The Chinese vendor hopes to make a big splash through attractive pricing, but faces a tough market
Xiaomi is aiming to ship two million smartphones in the UK to take 10 per cent of the country’s smartphone market over the next 12 months.
An ambition that would probably secure the vendor a comfortable fourth place. Analysts speaking to Mobile News have described the target as a “stretch”, though they do expect the Chinese manufacturer to make a huge dent in the UK mobile phone market and mount a real threat to more established players.
CCS Insight chief of research Ben Wood says: “Hitting 10 per cent of the market is a real stretch given the intensity of the competition and current landscape of the UK market. We have established premium brands such as Samsung, and then you have the increasingly aggressive Huawei on its market share offensive.
“Two million devices is optimistic in the current economic climate. It’s going to need a fair wind behind them to do it.”
Canalys senior analyst Ben Stanton thinks Xiaomi can claim fourth place “quite easily” in 2019, but said that while getting 10 per cent would not be impossible, it would be “incredibly difficult”.
GfK key account director Imran Choudhary said the current state of play in the UK market is another hurdle that could trip Xiaomi up in meeting its goal: “The UK market has been stagnating, so it is making the goal more difficult. It feels a bit of an ambitious target.”
At the same time, analysts agree that the Beijing-based firm has the size, scale and ability to heavily penetrate the UK market. The company took £5.7 billion in revenues in Q3, a year-on-year surge of 49.1 per cent. Gross profit stood at £741 million, up by 24.6 per cent.
Unsurprisingly, the bulk of revenue came from smartphone sales, at £3.9 billion. Xiaomi had shipped over 100 million smartphones this year by the end of October, a target it has smashed two months early. In 2017, the company sold over 70 million smartphones in the first 10 months and 92 million across the year.
The shipment milestone places Xiaomi in the top five in 30 global smartphone markets, including first in India and Myanmar, and second in Israel and Ukraine. It debuted in Europe last year, launching in Spain, then Italy and France – where it is third, fourth and fifth, respectively. Xiaomi first expanded its footprint to India in 2014 from its initial market of China, with international expansion pushed by former Google executive and then global vice-president Hugo Barra and founder Lei Jun.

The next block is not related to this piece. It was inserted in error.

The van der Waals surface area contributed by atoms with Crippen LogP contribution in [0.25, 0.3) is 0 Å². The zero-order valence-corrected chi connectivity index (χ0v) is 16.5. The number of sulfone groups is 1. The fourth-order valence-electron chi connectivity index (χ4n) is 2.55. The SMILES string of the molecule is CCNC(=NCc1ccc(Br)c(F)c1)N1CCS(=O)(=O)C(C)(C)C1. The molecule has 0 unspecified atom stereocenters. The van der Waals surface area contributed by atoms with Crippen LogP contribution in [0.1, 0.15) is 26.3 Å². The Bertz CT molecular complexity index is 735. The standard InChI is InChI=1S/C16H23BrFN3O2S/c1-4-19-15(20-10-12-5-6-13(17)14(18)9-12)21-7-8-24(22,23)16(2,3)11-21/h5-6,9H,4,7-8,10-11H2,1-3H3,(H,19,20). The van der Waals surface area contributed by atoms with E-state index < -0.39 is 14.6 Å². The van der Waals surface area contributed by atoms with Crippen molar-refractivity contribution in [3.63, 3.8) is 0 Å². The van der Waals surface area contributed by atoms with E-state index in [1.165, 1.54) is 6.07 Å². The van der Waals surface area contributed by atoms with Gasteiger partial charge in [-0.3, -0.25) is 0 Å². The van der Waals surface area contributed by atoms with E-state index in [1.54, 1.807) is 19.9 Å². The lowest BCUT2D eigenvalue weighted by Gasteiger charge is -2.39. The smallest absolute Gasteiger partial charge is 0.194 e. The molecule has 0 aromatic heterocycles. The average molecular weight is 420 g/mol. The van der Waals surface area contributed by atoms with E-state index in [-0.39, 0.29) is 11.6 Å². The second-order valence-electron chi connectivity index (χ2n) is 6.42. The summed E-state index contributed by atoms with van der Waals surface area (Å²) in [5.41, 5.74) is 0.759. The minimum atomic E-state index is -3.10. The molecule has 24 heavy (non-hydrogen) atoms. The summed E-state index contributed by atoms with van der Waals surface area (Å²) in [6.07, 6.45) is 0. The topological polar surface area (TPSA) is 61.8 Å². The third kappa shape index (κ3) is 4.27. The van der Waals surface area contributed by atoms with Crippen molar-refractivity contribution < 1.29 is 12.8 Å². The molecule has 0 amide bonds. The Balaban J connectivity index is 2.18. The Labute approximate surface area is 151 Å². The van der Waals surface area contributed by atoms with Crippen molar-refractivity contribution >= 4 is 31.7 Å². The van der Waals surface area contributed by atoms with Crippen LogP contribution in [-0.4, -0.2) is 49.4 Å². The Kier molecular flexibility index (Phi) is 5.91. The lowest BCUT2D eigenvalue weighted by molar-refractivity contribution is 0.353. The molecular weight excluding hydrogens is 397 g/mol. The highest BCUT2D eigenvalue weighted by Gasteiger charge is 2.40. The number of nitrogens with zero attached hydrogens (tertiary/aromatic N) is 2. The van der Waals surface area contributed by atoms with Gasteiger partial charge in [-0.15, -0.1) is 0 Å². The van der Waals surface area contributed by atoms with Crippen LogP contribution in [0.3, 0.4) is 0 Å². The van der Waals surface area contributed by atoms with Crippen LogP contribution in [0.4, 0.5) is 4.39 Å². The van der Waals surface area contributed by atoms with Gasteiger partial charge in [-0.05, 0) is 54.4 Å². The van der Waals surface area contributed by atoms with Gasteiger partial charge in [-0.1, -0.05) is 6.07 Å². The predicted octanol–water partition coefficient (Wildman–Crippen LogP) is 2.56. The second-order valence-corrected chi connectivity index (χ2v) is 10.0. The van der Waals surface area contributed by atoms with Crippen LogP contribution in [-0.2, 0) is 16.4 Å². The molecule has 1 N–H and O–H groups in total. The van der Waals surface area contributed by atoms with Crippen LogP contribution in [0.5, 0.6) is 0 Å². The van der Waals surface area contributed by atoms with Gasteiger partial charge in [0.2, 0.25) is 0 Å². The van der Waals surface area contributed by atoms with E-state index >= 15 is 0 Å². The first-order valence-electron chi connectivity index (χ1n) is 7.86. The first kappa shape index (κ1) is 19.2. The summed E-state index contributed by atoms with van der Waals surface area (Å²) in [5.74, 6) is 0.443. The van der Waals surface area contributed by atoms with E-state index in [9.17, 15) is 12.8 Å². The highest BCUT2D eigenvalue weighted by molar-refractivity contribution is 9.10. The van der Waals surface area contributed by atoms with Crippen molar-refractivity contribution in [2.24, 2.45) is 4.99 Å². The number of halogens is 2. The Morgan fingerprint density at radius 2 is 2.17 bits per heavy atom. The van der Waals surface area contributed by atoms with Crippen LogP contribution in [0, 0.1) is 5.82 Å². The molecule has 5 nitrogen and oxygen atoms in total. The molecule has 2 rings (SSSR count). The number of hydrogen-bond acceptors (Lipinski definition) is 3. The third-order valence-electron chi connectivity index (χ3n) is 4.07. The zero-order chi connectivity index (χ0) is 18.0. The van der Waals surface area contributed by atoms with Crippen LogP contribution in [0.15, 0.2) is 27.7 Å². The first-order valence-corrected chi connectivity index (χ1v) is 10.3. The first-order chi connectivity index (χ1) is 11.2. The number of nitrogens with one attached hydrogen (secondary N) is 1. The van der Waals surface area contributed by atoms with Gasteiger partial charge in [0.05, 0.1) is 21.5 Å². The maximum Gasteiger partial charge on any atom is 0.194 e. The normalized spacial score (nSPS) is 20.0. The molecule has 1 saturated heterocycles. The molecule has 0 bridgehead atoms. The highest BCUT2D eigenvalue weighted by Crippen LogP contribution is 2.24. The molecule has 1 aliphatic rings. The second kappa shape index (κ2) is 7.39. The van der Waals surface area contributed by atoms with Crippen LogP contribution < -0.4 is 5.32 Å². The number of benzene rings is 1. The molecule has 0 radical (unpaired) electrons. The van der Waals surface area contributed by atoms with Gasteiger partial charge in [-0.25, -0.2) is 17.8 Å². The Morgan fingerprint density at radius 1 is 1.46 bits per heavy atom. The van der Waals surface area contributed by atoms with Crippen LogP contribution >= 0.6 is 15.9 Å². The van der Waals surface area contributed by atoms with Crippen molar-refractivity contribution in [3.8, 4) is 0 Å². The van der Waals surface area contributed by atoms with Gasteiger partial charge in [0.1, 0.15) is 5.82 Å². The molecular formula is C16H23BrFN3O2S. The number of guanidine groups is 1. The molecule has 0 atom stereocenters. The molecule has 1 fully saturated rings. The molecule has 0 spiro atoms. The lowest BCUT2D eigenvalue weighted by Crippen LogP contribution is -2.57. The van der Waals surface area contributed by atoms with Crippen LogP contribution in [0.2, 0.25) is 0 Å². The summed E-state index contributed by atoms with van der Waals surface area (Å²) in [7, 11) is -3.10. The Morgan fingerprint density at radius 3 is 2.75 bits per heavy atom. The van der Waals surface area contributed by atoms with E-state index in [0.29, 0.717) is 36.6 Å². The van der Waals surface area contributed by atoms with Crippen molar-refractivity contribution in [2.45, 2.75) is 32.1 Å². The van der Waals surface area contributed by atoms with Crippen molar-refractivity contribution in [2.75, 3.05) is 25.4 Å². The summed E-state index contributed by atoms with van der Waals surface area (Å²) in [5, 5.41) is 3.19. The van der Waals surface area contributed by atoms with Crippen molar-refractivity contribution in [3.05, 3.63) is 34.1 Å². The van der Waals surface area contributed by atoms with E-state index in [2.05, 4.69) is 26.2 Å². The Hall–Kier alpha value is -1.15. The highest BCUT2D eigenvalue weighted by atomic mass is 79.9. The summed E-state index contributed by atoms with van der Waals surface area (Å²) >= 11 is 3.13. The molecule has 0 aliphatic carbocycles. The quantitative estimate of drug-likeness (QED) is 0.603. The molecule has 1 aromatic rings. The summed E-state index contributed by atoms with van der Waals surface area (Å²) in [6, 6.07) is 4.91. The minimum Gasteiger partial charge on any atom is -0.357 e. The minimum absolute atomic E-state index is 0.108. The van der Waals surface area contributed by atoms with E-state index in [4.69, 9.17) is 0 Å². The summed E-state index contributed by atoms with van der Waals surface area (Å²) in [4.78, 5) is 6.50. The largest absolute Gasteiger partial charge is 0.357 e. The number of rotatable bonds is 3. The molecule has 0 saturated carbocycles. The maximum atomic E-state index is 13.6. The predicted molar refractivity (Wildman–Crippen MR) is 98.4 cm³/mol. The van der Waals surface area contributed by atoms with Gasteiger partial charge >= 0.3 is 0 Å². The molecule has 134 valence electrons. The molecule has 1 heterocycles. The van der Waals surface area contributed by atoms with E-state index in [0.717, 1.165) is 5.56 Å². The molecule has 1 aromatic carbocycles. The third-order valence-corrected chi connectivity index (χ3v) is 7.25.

It is evident that wherever Xiaomi has gone in Europe, it has been a successful debutant. However, as analysts say, the UK market is competitive, unpredictable and stagnating. Given Xiaomi’s prepaid focus, another factor to consider is that the country’s subscribers are more hooked on contracts than the more prepaid-skewed European markets cited above.
Figures from Canalys for the past five years show how UK smartphone shipments have been gradually shrinking (see chart, page 28). The market has plateaued, following the wild days of 50 per cent annual growth between 2009 and 2013.
This has happened for a variety of reasons, including ever-increasing smartphone prices and less motivation for subscribers to upgrade because of only incremental changes to smartphone technology.
On stage at its London launch in the Barbican Centre on November 8, Xiaomi president of global business and SVP Wang Xiang reiterated the firm’s commitment to a five per cent profit margin on all products. This is aimed at helping it “give back to the customer” – in other words, sell its products at rock-bottom prices.
The value proposition is one that gives the manufacturer traction to gain market share. Wood said a gasp went up in the Barbican Centre when the flagship Mi 8 Pro was announced for retail at £499, a price that Stanton called a “sweet spot” in the UK market.
The smartphone has the processing speed of a premium flagship device and a camera ranked second on industry benchmarking website DxOMark.
“The value proposition is a hand grenade into the consumer electronics market”, said Wood. “Xiaomi is a very big threat, especially in wearables and electric scooters. For mobile phones, Xiaomi is unlike other new entrants we’ve seen and is definitely one to watch, with a huge ecosystem of products brought over as well as the attractively priced smartphones.